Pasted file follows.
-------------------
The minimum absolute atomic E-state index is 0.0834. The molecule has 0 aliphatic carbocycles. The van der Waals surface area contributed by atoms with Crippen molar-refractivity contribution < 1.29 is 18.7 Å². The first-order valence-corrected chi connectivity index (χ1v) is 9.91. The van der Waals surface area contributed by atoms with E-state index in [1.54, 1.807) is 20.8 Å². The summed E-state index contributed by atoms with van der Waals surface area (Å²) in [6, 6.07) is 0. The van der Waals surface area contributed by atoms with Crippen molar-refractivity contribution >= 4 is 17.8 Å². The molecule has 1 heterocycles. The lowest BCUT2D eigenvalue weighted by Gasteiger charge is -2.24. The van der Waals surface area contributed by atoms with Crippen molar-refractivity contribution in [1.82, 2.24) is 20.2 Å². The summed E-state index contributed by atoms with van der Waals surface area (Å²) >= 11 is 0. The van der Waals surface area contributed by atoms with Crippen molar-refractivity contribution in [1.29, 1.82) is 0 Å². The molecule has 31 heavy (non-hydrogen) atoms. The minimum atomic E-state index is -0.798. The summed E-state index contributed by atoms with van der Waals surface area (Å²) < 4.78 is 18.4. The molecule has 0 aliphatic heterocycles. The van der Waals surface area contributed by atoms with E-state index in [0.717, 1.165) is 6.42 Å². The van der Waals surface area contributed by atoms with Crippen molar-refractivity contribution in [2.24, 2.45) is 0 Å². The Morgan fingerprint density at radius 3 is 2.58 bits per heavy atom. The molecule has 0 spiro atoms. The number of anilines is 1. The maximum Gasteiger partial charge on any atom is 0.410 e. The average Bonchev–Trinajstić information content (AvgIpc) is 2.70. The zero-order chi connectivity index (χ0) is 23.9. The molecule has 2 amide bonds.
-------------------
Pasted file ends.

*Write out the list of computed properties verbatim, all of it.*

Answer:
The minimum absolute atomic E-state index is 0.0834. The molecule has 0 aliphatic carbocycles. The van der Waals surface area contributed by atoms with Crippen molar-refractivity contribution < 1.29 is 18.7 Å². The first-order valence-corrected chi connectivity index (χ1v) is 9.91. The van der Waals surface area contributed by atoms with E-state index in [1.54, 1.807) is 20.8 Å². The summed E-state index contributed by atoms with van der Waals surface area (Å²) in [6, 6.07) is 0. The van der Waals surface area contributed by atoms with Crippen molar-refractivity contribution >= 4 is 17.8 Å². The molecule has 1 heterocycles. The lowest BCUT2D eigenvalue weighted by Gasteiger charge is -2.24. The van der Waals surface area contributed by atoms with Crippen molar-refractivity contribution in [1.82, 2.24) is 20.2 Å². The summed E-state index contributed by atoms with van der Waals surface area (Å²) >= 11 is 0. The van der Waals surface area contributed by atoms with Crippen molar-refractivity contribution in [1.29, 1.82) is 0 Å². The molecule has 31 heavy (non-hydrogen) atoms. The minimum atomic E-state index is -0.798. The summed E-state index contributed by atoms with van der Waals surface area (Å²) < 4.78 is 18.4. The molecule has 0 aliphatic heterocycles. The van der Waals surface area contributed by atoms with E-state index in [0.717, 1.165) is 6.42 Å². The van der Waals surface area contributed by atoms with Crippen molar-refractivity contribution in [2.24, 2.45) is 0 Å². The Morgan fingerprint density at radius 3 is 2.58 bits per heavy atom. The molecule has 0 spiro atoms. The number of anilines is 1. The maximum Gasteiger partial charge on any atom is 0.410 e. The average Bonchev–Trinajstić information content (AvgIpc) is 2.70. The zero-order chi connectivity index (χ0) is 23.9. The molecule has 2 amide bonds.